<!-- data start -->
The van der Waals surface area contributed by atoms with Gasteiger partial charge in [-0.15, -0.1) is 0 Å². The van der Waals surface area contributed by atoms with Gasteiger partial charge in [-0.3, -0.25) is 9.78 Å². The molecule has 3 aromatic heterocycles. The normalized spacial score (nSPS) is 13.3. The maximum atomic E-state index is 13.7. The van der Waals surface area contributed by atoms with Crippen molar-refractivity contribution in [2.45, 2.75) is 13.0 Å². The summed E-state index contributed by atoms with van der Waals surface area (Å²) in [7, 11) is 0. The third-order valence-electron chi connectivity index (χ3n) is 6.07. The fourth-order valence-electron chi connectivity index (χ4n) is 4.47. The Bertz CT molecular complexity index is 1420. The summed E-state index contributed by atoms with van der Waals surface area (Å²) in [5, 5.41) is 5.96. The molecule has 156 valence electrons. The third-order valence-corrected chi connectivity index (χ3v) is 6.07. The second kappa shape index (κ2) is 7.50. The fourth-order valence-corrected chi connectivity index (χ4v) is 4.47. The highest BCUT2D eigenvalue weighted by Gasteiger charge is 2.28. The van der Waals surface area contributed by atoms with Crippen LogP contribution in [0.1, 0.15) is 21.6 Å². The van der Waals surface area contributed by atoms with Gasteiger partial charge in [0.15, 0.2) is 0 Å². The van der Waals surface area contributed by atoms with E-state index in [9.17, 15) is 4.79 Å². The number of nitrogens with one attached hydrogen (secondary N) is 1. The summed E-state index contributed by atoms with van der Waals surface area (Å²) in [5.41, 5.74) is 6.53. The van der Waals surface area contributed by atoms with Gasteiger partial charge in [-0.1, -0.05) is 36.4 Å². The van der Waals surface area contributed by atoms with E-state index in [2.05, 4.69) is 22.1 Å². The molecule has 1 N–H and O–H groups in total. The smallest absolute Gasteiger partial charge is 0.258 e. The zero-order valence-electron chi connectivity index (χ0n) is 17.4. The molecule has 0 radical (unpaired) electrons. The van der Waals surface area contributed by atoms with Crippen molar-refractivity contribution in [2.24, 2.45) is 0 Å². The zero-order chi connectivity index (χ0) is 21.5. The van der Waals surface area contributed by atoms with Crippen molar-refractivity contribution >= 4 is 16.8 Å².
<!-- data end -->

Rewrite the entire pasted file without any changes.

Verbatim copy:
The van der Waals surface area contributed by atoms with Gasteiger partial charge in [-0.15, -0.1) is 0 Å². The van der Waals surface area contributed by atoms with Gasteiger partial charge in [-0.3, -0.25) is 9.78 Å². The molecule has 3 aromatic heterocycles. The normalized spacial score (nSPS) is 13.3. The maximum atomic E-state index is 13.7. The van der Waals surface area contributed by atoms with Crippen molar-refractivity contribution in [2.45, 2.75) is 13.0 Å². The summed E-state index contributed by atoms with van der Waals surface area (Å²) in [7, 11) is 0. The third-order valence-electron chi connectivity index (χ3n) is 6.07. The fourth-order valence-electron chi connectivity index (χ4n) is 4.47. The Bertz CT molecular complexity index is 1420. The summed E-state index contributed by atoms with van der Waals surface area (Å²) in [5, 5.41) is 5.96. The molecule has 156 valence electrons. The third-order valence-corrected chi connectivity index (χ3v) is 6.07. The second kappa shape index (κ2) is 7.50. The fourth-order valence-corrected chi connectivity index (χ4v) is 4.47. The highest BCUT2D eigenvalue weighted by Gasteiger charge is 2.28. The van der Waals surface area contributed by atoms with Crippen LogP contribution in [0.1, 0.15) is 21.6 Å². The van der Waals surface area contributed by atoms with Gasteiger partial charge in [0.15, 0.2) is 0 Å². The van der Waals surface area contributed by atoms with E-state index in [9.17, 15) is 4.79 Å². The number of nitrogens with one attached hydrogen (secondary N) is 1. The summed E-state index contributed by atoms with van der Waals surface area (Å²) in [5.41, 5.74) is 6.53. The van der Waals surface area contributed by atoms with Gasteiger partial charge in [-0.1, -0.05) is 36.4 Å². The van der Waals surface area contributed by atoms with E-state index in [2.05, 4.69) is 22.1 Å². The molecule has 1 N–H and O–H groups in total. The smallest absolute Gasteiger partial charge is 0.258 e. The zero-order valence-electron chi connectivity index (χ0n) is 17.4. The molecule has 0 radical (unpaired) electrons. The van der Waals surface area contributed by atoms with Crippen molar-refractivity contribution in [2.24, 2.45) is 0 Å². The zero-order chi connectivity index (χ0) is 21.5. The van der Waals surface area contributed by atoms with Crippen molar-refractivity contribution >= 4 is 16.8 Å².